After reading Gallas’ book on Science Talks, I have a lot of information I need to process. The narratives of the discussions her students had and her insights were invaluable. I loved the idea of asking a elementary student why they thought leaves changed, how the moon came to be, and how rice plants began. While reading this, however, I struggled with how I would implement this in my own classroom, especially when teaching mathematics. How would I ask my students to figure out how to solve an inequality using absolute value without knowing absolute value or inequalities? How would my students describe/intuit the meaning of an inequality sign? the straight brackets for absolute value? I’m still struggling with this idea and I hope to learn more about this idea throughout the course.

I really like to idea of bookending a unit with a discussion on how or why one would solve a specific type(s) of problems before giving the algorithms to solve such problems. Such an approach would allow me to see what creative ways they students would use to solve the given problems based on their existing skill set. It reminded me of a lesson about solving systems of equations. I found on NCTM’s website (http://illuminations.nctm.org/Lessons/CandyProblem/CandyProblemAS.pdf). The actual solution to this system of equations cannot be found using any of the algorithms taught in algebra (substitution, graphing, or elimination). I wonder if presenting the students with a novel problem such as the Candy Problem at the beginning of a unit would stimulate and open their minds to new concepts in mathematics.

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I have the same questions regarding how would students figure out certain mathematics symbols and equations, without any prior knowledge. I am wondering how we could incorporate these ‘Science Talks’ into our mathematics classrooms. I feel that we could easily do it with certain topics, like problem solving, where there are a number of correct ways to solve a problem. I am hoping this course will open up some new avenues that I have not yet explored.

Comment by Jeanine Taormina — 01/30/2010 @ 3:04 PM |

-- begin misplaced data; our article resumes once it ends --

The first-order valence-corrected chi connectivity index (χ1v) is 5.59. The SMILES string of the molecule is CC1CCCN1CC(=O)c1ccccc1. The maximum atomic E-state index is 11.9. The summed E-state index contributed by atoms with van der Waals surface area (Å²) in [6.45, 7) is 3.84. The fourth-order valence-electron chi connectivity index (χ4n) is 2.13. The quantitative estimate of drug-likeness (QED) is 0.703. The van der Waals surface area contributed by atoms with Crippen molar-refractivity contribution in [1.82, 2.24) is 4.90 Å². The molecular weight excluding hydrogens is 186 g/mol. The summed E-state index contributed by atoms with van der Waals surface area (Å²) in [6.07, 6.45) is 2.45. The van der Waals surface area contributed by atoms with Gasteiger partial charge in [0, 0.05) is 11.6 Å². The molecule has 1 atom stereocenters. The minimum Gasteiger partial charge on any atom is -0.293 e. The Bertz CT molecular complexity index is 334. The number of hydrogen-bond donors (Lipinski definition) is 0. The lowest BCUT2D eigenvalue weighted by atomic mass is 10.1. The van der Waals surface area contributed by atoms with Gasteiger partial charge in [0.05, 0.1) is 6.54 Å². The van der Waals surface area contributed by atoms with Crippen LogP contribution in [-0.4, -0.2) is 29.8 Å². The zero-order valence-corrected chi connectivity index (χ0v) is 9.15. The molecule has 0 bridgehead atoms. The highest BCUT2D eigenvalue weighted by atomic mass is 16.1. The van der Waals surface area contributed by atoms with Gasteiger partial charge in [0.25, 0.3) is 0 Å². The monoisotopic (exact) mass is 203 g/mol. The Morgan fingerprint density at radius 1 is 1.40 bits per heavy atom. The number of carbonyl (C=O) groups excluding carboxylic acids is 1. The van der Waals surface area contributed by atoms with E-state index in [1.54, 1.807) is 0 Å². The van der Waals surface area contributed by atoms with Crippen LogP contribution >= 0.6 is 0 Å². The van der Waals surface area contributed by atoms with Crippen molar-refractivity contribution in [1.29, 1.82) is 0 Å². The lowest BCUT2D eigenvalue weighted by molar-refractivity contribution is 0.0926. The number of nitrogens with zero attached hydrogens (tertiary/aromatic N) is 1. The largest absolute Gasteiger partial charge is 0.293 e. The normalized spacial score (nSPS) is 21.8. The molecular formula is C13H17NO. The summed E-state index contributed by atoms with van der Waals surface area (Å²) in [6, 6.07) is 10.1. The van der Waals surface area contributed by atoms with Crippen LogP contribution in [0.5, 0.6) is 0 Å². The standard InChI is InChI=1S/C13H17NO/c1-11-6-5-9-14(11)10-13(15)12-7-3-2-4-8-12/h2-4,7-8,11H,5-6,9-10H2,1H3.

Hi Katie,

I am having the same struggles after reading Gallas’ book. As a future mathematics teacher I am trying to figure out how we can incorporate these talks into our classroom of 7th through 12th graders. I feel it can be done with certain units, such as problem solving, where problems are more open-ended with many different ways of arriving at the answer. Other topics though, such as logarithms, would be extremely difficult to conduct a ‘science talk’ when students have no prior experience or knowledge of such terms. I am hoping this course will help me figure out how to accomplish such a feat.

Comment by jrtaormina — 01/30/2010 @ 3:32 PM |

I am also struggling with some of the same ideas. When I read your post and thought about the book end discussions surrounding a unit I was thinking, what would we want our students to talk about? Something that I think is missing in the majority of math classrooms today is the big picture understanding of how concepts in math fit together. When considering how I would incorporate the ideas of science talks in my classroom I am trying not to restrict myself to the specifics structure that Gala used. What about giving students a list of vocabulary words and having them create a project to represent how they are connected to each other and then re-evaluate at the end of the unit what they learned and how their ideas have changed?

Comment by mfm2145 — 02/03/2010 @ 2:04 AM |

Katie, I love the Candy Problem! Funny enough, I actually just starting teaching the unit on solving systems of linear equations today at my student teaching placement, starting with the graphing method. I now plan on using the Candy Problem as a challenge problem once the students have learned all three methods. Hopefully, it will stimulate their minds and get them thinking! I’ll let you know how it goes. Thanks so much for the suggestion!

Comment by hliteracy — 02/03/2010 @ 6:34 AM |

Hi Katie, I struggle with the implementation part as well. Especially, we’re focused on secondary school mathematics. We can’t treat teenagers like first graders, and they won’t respond to us either. Also, math at the high school level is not exactly “fun.” It’s really difficult to come up with interesting questions and examples to engage the students at the teen age. I guess we’ll just have to come up with our own ways to make it work. =)

Comment by amyyuewang — 02/03/2010 @ 8:11 AM |

I think an important thing to consider, when trying to get these math discussions started, is the sentence at the very bottom of the candy problem. “There are multiple approaches to this problem but only one correct solution.” That might be one of the most important ideas to give a student. Just because you and your friend are using two different equations, it doesn’t mean either of you have to be wrong. Be willing to try different ways until you find one that both works and makes sense to you! And as a teacher, encourage them to try different methods and explain themselves.

As far as finding a problem they can discuss, maybe it doesn’t have to be a problem they can answer yet. Bookending the lesson with discussions does sound nice. Maybe that first discussion can be on a bridge question. The idea of transitioning from one unit to another. It would help them see the connections in math (how each idea springs from the previous) and give you a lead in to talking about where ideas like absolute value and logarithms come from. Then, they don’t have to recognize or understand the symbols yet, instead maybe they coud start by understanding why we need/use the symbols. I don’t know if that would be as interesting to 8th graders as ‘why leaves change color’ is to first graders, but it might be a start.

Comment by Courtney — 02/03/2010 @ 5:05 PM |